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He dried my tears as we hailed a cab. He held my hand as we rode back to our apartment. He brushed the hair out of my face as we walked in.

He helped me unzip my dress. We made love on our bed, parallel to the headboard, as if there wasn’t any time to lie right. We lost ourselves in each other, the last vestige of a wall between us had been knocked down.

Afterward, Sam opened a bottle of champagne. He got his phone and held it in his hand as we called everyone on speakerphone to tell them the good news.

When we were done, we walked into the living room and played “Heart and Soul” together, half-naked, drunk, and swooning.

As I sat next to him on the piano bench, I said, “What if I’d never walked into the music store . . .”

Sam smiled gently and looked at me as he played the keys on the piano ever so softly. And then he said, “But you did.”

I decided that was my answer to questions of fate. I could go around asking myself what if x hadn’t happened, and the answer would always be, “But it did.”

What if Jesse hadn’t gotten on that helicopter?

But he did.

I decided to no longer wonder what would have happened if things had worked out differently. And instead, I would focus on what was in front of me. I would focus on reality instead of asking myself questions about fictions.

I kissed Sam’s temple. “Take me to bed!” I said.

Sam laughed and took his hands off the piano. “OK, but most of the time when women say that, they mean it sexually.”

I laughed. “I mean it sleep-ually,” I said.

And then I let out a yelp as Sam stood up and lifted me into his arms.

“Sleep-ually it is,” he said as he laid me down on my side of our bed and tucked me in. I fell asleep in the crook of his arm just as he said, “I’m going to find you the perfect diamond ring. I promise.”

I was joyful that night.

I felt as if I was moving forward.

I thought that if Jesse could see me from wherever he was, he’d be smiling.

What I was not thinking was, Jesse is alive. He’ll be home in two months. Look what I’ve done.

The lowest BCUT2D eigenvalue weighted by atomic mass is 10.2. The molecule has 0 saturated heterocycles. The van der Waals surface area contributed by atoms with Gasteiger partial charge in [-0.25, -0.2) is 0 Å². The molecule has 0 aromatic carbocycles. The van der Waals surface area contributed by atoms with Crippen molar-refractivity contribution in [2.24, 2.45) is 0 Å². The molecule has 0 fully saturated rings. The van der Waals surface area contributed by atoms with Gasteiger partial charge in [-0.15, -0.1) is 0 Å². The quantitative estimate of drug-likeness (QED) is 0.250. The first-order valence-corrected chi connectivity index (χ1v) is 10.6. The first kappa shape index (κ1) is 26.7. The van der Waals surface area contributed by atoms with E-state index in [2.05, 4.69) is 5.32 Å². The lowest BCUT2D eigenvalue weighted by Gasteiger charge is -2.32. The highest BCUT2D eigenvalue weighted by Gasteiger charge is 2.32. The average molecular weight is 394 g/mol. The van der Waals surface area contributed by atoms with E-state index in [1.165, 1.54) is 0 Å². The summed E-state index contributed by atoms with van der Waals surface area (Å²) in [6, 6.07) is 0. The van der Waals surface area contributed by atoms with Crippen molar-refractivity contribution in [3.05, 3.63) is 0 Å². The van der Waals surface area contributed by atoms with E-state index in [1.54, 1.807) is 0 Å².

Or, how to put everything you love at risk

I am lying awake in bed next to Sam, staring at the ceiling. Our gray cat, Mozart, is lying on my feet. Homer, his brother, is black and white and never leaves his spot underneath the piano in the living room except to eat.

It’s almost nine a.m. on Wednesday, one of my days off and the day Sam doesn’t have to be at school until eleven. On these late mornings, I have illusions about the two of us going out for breakfast, but Sam always refuses to open his eyes until the very last second. This school year so far we have gone to breakfast on a Wednesday exactly zero times. Right now, Sam is sound asleep beside me.

It’s been seven weeks since I found out that Jesse was alive. Our initial conversation was kept brief, and due to concerns of Jesse’s well-being, contact has been limited. I have been getting most of my updates via e-mail from his mother, Francine.

All I know is that he’s been at risk for refeeding syndrome and complications from hypoglycemia.

The doctors did not clear him to be released until yesterday.

That means that he is coming home tomorrow.

When I told Sam about this last night, he said, “OK. How are you feeling?”

I told him the God’s honest truth. “I have no idea.”

I am very confused right now. In fact, I’m so confused that I’m confused about how confused I am.

What Sam and I have . . . it’s love. Pure and simple and true.

But I’m no longer feeling pure, nothing is simple, and I’m no longer sure what’s true.

“What’s on your mind?” Sam asks me.

I look over at him. I didn’t realize he had woken up yet.

“Oh,” I say, turning back to the ceiling. “Nothing. Really. Nothing and everything.”

“Jesse?” he asks.

“I guess, yeah.”